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Quick and Dirty Guide to Extending and Testing Treecc
1. Adding a new output language - Scaffolding
The following is the bare scaffolding to link a new language into treecc:
- Add a new identifier to the TREECC_LANG_* list in "info.h".
- Recognise the language name for the "lang" option in "options.c",
function "LangOption".
- Add a new case to the switch statement in "TreeCCGenerate" function
in the file "gen.c" for the language identifier, which calls a
function called "TreeCCGenerateLang", which you should prototype
in "gen.h".
- Add a new "gen_lang.c" file to the project (don't forget to
update, which implements the output routines.
2. Adding a new output language - Details
The "gen_lang.c" file needs to export a single function called
"TreeCCGenerateLang", which iterates over all the nodes and operations
to output the final code.
The "TreeCCGenerateLang" function must perform the following tasks,
roughly in this order:
- Output any source header information that is required.
- Output node kinds, which are used to uniquely identify each
node type (e.g. "#define expression_kind 1" in C). In an OO
language, you can output these kind values
- Perform forward declaration of the node classes and operations,
if required by the output language (C# and Java don't need this,
but C does).
- Output the node allocation skeleton (normally not needed if
your language is garbage-collected).
- Define the node classes, and any factory create methods that
are required. You may also need to define a "state type" which
holds common allocation information.
- Output non-virtual operations, by calling "TreeCCGenerateNonVirtuals",
and passing it a function block ("TreeCCNonVirtual" type) to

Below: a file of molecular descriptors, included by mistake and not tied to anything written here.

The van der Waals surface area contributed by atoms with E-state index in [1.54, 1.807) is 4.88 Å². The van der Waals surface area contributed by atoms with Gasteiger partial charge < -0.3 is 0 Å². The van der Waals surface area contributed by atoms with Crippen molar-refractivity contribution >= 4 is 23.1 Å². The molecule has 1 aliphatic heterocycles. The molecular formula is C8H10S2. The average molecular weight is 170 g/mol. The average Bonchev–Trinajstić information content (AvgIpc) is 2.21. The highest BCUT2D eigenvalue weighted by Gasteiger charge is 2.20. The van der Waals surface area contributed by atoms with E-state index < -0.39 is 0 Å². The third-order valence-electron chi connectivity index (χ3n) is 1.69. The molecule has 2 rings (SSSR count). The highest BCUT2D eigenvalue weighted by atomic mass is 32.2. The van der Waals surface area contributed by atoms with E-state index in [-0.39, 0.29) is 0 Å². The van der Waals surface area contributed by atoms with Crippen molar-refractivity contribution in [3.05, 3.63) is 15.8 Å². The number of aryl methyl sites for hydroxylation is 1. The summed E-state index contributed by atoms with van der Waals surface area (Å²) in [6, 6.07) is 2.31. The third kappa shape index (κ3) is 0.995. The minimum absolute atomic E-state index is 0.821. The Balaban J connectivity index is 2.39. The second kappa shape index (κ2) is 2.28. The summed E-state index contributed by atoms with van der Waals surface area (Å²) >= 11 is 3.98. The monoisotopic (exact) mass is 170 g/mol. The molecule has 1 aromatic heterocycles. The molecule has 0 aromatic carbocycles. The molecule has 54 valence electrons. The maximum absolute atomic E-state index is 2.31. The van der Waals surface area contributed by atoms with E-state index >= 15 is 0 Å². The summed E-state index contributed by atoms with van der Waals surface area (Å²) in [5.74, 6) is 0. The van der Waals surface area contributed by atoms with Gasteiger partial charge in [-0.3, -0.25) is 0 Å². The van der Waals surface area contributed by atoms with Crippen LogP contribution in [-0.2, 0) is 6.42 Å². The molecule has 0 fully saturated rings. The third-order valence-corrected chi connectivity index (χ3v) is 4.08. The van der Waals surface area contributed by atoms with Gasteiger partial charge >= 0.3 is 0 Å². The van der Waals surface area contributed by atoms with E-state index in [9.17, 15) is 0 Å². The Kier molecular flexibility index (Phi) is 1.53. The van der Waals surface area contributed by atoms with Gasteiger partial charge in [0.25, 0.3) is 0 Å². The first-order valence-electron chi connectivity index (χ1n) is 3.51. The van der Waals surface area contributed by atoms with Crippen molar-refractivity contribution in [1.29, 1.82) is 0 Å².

assist with the output process.
- Output any source footer information that is required, including
helper functions for node allocation, kind testing, etc.
It is usually easiest to start with one of the existing output languages
and then cut-and-paste yourself a new one. If you are using a non garbage
collected language such as C or C++, then start with either "gen_c.c" or
"gen_cpp.c" as a base. If you are using a garbage collected language
like C# or Java, then start with either "gen_cs.c" or "gen_java.c".
The function "TreeCCNodeVisitAll" can be very useful for iterating over
all node types in the system: pass it a callback that provides your
language-specific node handling code. See "info.h" and "gen.h" for
other helper functions.
Nodes and operations can be written to multiple output files, and you
must handle this properly. The functions in "stream.h" can assist with
this. The "header" and "source" fields in "TreeCCNode" and "TreeCCOperation"
describe where to output node and operation implementations.
The actual API to nodes and operations is language-specific, but try
to follow the existing styles where possible. See "doc/treecc.texi"
for documentation on the existing API styles.
2. Testing all possible variants.
There are lots of different output modes (re-entrant vs non re-entrant,
line tracking vs no line tracking, abstract factories, virtual vs non-virtual
operations, inline vs non-inline, etc).
Your test cases in the "tests" directory should attempt to cover the
major areas. See the "output*.tst" files for the existing tests. You
shouldn't need to create "input" or "parse" tests, as they are generic.
Once you have written a new "outputN.tst" file, generate test output
using "./test_output outputN.tst >outputN.out". Then hand-inspect the
"outputN.out" file for problems. Once you are satisfied that your
"gen_lang.c" code is generating the right output, add the following
line to "tests/test_list":
test_output outputN
After you have done this, you can run "make check" to verify that you
haven't broken anything as you made changes to the system.
3. Add an example.
Go into the "examples" directory and add a new version of the expression
example for your language, to demonstrate how to use treecc with the
language. The examples doesn't necessarily need to compile - just give
a guide as to how to use the tool.
4. Write documentation.
Add a new section to "doc/treecc.texi" describing the API for your
language, using the existing sections as to a guide to the text.
5. It's not as hard as your think!
The above may look daunting, but it's mostly a cut-and-paste exercise.